A financial advisor can help you manage your spending, savings, and investments more effectively, but of course, they’ll charge you for it.
And it could be worth the cost if you want to create a comprehensive budget or savings strategy, or if you’re too overwhelmed or confused by your money to plan for retirement or invest in the stock market. You probably don’t need a financial advisor if you want to know where to save money or invest a few thousand dollars (a robo-advisor may do the job just as well).
Financial advisor is a catch-all term that usually includes financial planners and investment advisors. It’s imperative to look for financial advisors who follow the fiduciary rule, meaning they operate in their clients’ best interest, and are fee-only. This means client fees are their only compensation and they don’t earn commission when you invest in certain funds or buy financial products (that would be a fee-based financial advisor).
Fee-only financial advisors typically charge clients in one of three ways, according to SmartAsset:
- If a financial advisor is managing your investments, they’ll charge a percentage of assets under management, or an AUM fee, usually between 1% and 2% of your investment portfolio.
- If you’re visiting with the advisor once or twice to create a financial plan or get advice, you may pay an hourly fee, usually between $100 and $300.
- If you’re looking for access to an advisor on a rolling basis — i.e. you want help implementing and maintaining your financial plan — you may pay a fixed fee, usually between $1,000 and $3,000.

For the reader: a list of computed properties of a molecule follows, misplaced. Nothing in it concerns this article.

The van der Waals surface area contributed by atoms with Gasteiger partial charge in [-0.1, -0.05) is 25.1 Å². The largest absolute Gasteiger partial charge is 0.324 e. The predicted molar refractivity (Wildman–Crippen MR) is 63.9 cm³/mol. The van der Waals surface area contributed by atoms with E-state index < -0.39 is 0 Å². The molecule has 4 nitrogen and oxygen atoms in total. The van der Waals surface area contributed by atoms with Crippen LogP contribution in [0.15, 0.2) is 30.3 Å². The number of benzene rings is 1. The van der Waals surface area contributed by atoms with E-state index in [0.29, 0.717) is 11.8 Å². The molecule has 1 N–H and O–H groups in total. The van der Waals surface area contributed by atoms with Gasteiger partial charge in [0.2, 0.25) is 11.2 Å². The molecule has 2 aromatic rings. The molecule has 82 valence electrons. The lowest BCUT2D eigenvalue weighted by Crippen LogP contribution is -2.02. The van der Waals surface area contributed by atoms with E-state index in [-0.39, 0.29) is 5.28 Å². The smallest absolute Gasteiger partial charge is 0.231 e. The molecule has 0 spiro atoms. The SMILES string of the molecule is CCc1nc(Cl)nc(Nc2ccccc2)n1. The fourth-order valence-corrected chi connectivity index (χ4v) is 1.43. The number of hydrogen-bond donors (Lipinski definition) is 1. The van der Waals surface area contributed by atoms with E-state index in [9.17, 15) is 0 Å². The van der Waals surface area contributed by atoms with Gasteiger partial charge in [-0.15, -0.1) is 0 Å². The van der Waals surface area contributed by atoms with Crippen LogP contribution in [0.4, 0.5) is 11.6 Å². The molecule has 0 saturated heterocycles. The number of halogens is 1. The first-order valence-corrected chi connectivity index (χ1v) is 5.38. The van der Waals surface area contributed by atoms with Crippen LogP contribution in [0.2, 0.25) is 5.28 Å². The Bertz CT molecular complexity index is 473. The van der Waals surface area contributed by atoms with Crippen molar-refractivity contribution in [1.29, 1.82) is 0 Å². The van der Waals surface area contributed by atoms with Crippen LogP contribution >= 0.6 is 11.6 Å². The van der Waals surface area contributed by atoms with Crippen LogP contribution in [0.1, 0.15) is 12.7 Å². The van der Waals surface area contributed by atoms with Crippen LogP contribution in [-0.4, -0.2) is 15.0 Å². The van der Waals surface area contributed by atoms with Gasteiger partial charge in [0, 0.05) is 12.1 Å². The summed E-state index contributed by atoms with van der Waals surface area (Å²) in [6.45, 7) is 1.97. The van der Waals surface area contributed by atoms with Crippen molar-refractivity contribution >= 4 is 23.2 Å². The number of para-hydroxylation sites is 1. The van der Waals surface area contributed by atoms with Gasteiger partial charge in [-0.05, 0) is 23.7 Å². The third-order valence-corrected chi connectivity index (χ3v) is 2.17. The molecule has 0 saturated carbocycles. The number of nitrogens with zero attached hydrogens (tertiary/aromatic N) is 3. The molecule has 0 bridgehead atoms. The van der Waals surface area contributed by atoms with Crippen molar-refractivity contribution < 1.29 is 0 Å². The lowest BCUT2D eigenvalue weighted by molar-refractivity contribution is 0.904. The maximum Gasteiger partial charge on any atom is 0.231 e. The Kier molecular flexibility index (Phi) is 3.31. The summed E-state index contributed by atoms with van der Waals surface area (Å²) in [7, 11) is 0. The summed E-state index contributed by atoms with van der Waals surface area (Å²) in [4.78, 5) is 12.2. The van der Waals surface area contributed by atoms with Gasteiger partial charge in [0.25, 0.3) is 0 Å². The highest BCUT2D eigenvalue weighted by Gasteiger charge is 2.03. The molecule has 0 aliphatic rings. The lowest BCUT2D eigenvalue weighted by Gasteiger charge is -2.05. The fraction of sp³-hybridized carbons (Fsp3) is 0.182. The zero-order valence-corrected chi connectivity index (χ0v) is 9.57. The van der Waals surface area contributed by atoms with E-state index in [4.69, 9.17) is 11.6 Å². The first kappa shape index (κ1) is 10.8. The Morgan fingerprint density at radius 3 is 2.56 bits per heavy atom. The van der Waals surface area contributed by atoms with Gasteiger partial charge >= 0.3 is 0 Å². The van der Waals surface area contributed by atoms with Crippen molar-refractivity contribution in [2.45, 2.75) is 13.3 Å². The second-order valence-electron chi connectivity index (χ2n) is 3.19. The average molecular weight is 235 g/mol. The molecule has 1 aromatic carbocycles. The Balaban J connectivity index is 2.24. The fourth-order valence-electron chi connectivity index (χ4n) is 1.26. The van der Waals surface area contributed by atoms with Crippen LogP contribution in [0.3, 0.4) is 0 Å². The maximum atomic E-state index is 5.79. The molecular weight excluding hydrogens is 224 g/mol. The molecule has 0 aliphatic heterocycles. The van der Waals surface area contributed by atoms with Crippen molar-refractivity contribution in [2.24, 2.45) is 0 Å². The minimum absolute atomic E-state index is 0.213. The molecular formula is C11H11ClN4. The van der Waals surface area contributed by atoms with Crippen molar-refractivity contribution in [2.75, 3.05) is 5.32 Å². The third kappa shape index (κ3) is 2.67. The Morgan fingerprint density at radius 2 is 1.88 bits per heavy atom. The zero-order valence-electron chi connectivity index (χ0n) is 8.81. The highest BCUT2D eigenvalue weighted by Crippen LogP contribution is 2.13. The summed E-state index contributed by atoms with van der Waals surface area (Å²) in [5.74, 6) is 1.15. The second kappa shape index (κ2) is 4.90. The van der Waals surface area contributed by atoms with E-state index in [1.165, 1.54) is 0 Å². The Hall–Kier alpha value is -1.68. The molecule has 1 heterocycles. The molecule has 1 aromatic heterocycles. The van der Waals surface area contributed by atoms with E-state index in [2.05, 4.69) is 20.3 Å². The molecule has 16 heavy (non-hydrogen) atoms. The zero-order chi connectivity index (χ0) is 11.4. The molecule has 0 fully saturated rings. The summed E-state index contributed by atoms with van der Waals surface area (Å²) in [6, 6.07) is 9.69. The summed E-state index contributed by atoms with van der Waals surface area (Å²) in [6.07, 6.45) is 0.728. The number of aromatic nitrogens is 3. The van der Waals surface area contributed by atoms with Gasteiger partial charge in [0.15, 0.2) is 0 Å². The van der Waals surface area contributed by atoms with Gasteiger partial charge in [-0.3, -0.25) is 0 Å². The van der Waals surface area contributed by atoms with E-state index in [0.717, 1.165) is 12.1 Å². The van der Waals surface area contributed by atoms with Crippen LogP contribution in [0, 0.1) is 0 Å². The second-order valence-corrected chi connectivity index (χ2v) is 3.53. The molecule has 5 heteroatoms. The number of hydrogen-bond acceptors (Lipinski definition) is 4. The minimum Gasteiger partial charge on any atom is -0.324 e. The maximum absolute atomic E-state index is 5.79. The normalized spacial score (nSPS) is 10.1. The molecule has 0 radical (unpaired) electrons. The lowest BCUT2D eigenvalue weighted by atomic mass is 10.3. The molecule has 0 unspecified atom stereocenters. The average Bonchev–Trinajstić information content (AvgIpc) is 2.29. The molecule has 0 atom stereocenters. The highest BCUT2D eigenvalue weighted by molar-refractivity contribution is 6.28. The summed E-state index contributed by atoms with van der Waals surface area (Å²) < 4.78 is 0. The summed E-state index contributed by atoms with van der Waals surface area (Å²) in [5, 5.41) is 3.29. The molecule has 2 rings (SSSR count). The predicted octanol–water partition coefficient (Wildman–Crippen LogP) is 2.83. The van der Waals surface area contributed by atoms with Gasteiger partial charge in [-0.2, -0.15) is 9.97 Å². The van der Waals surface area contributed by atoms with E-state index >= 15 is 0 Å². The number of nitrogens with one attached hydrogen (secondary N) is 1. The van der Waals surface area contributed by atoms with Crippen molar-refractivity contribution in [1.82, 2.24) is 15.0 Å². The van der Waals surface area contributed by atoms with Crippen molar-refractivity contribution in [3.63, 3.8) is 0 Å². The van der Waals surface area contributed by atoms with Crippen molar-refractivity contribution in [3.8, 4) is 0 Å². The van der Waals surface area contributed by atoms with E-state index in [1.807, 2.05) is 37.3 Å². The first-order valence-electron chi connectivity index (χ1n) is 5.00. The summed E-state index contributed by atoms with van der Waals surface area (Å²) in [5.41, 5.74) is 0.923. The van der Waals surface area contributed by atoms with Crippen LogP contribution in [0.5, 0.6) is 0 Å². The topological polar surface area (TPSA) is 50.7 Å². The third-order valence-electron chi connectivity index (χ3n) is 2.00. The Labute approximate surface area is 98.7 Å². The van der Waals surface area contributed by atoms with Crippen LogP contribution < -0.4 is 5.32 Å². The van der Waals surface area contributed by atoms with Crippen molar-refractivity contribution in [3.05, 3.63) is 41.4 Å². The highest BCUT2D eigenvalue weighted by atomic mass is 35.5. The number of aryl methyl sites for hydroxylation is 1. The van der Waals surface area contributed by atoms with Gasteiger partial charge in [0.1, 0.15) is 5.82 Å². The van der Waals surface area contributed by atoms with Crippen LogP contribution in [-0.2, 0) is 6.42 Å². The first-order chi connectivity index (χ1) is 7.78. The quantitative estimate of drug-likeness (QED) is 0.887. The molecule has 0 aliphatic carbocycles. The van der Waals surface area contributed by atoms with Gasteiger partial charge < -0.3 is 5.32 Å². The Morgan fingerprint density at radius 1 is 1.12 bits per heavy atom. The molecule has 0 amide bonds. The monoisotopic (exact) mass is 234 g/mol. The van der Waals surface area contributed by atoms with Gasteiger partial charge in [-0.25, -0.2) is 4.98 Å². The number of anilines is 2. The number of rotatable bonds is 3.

You can call a financial planning or investment advisory firm directly to ask about their rates. For investment advisory firms with more than $25 million in assets under management, you can find exact fees in Part II of Form ADV— a document filed with the Securities and Exchange Commission detailing the firm’s operations. Some firms will link to the form on their website, but it’s also available through a search tool on the SEC’s Investment Advisor Public Disclosure website.
If you’re mainly looking for help managing your investments, a robo-advisor is often a cheaper alternative for small balances. Robo-advisors like Wealthfront, Betterment, and Ellevest set up and automatically rebalance an investment portfolio for you based on your goals and risk tolerance, and the annual management fee is just 0.25% of your account balance.
Some robo-advisors provide access to human investment advisors or financial planners for an extra fee. Robo-advisors can be a valuable tool for the average person with a long-term outlook who truly wants to “set and forget” their investments.